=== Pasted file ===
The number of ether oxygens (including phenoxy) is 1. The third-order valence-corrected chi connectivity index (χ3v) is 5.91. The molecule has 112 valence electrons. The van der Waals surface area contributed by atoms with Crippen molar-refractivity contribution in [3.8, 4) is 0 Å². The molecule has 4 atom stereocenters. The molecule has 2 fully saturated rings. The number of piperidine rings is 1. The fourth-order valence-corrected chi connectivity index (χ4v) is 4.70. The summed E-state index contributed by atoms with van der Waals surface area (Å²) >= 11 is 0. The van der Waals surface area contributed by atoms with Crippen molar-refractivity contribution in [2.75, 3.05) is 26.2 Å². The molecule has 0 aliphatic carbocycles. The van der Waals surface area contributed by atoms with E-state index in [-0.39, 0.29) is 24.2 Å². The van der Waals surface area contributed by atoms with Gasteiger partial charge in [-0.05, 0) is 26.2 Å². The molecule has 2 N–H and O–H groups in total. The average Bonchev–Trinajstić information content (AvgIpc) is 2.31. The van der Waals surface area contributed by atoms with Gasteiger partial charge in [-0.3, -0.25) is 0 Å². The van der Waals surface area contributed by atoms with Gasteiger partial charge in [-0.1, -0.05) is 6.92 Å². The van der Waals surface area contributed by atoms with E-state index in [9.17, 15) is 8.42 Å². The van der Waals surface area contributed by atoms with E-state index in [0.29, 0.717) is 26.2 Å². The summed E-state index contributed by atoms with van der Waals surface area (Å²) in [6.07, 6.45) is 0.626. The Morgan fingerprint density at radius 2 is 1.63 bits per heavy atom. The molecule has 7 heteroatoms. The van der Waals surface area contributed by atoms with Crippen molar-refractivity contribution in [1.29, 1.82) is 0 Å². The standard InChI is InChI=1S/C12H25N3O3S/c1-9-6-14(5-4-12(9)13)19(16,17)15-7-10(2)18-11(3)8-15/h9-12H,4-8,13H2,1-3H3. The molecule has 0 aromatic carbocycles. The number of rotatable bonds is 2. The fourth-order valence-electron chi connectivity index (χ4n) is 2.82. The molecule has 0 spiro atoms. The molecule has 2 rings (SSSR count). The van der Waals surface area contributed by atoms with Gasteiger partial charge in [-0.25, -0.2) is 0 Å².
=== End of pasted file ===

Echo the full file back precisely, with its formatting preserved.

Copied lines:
The number of ether oxygens (including phenoxy) is 1. The third-order valence-corrected chi connectivity index (χ3v) is 5.91. The molecule has 112 valence electrons. The van der Waals surface area contributed by atoms with Crippen molar-refractivity contribution in [3.8, 4) is 0 Å². The molecule has 4 atom stereocenters. The molecule has 2 fully saturated rings. The number of piperidine rings is 1. The fourth-order valence-corrected chi connectivity index (χ4v) is 4.70. The summed E-state index contributed by atoms with van der Waals surface area (Å²) >= 11 is 0. The van der Waals surface area contributed by atoms with Crippen molar-refractivity contribution in [2.75, 3.05) is 26.2 Å². The molecule has 0 aliphatic carbocycles. The van der Waals surface area contributed by atoms with E-state index in [-0.39, 0.29) is 24.2 Å². The van der Waals surface area contributed by atoms with Gasteiger partial charge in [-0.05, 0) is 26.2 Å². The molecule has 2 N–H and O–H groups in total. The average Bonchev–Trinajstić information content (AvgIpc) is 2.31. The van der Waals surface area contributed by atoms with Gasteiger partial charge in [-0.3, -0.25) is 0 Å². The van der Waals surface area contributed by atoms with Gasteiger partial charge in [-0.1, -0.05) is 6.92 Å². The van der Waals surface area contributed by atoms with E-state index in [9.17, 15) is 8.42 Å². The van der Waals surface area contributed by atoms with E-state index in [0.29, 0.717) is 26.2 Å². The summed E-state index contributed by atoms with van der Waals surface area (Å²) in [6.07, 6.45) is 0.626. The Morgan fingerprint density at radius 2 is 1.63 bits per heavy atom. The molecule has 7 heteroatoms. The van der Waals surface area contributed by atoms with Crippen molar-refractivity contribution in [1.29, 1.82) is 0 Å². The standard InChI is InChI=1S/C12H25N3O3S/c1-9-6-14(5-4-12(9)13)19(16,17)15-7-10(2)18-11(3)8-15/h9-12H,4-8,13H2,1-3H3. The molecule has 0 aromatic carbocycles. The number of rotatable bonds is 2. The fourth-order valence-electron chi connectivity index (χ4n) is 2.82. The molecule has 0 spiro atoms. The molecule has 2 rings (SSSR count). The van der Waals surface area contributed by atoms with Gasteiger partial charge in [-0.25, -0.2) is 0 Å².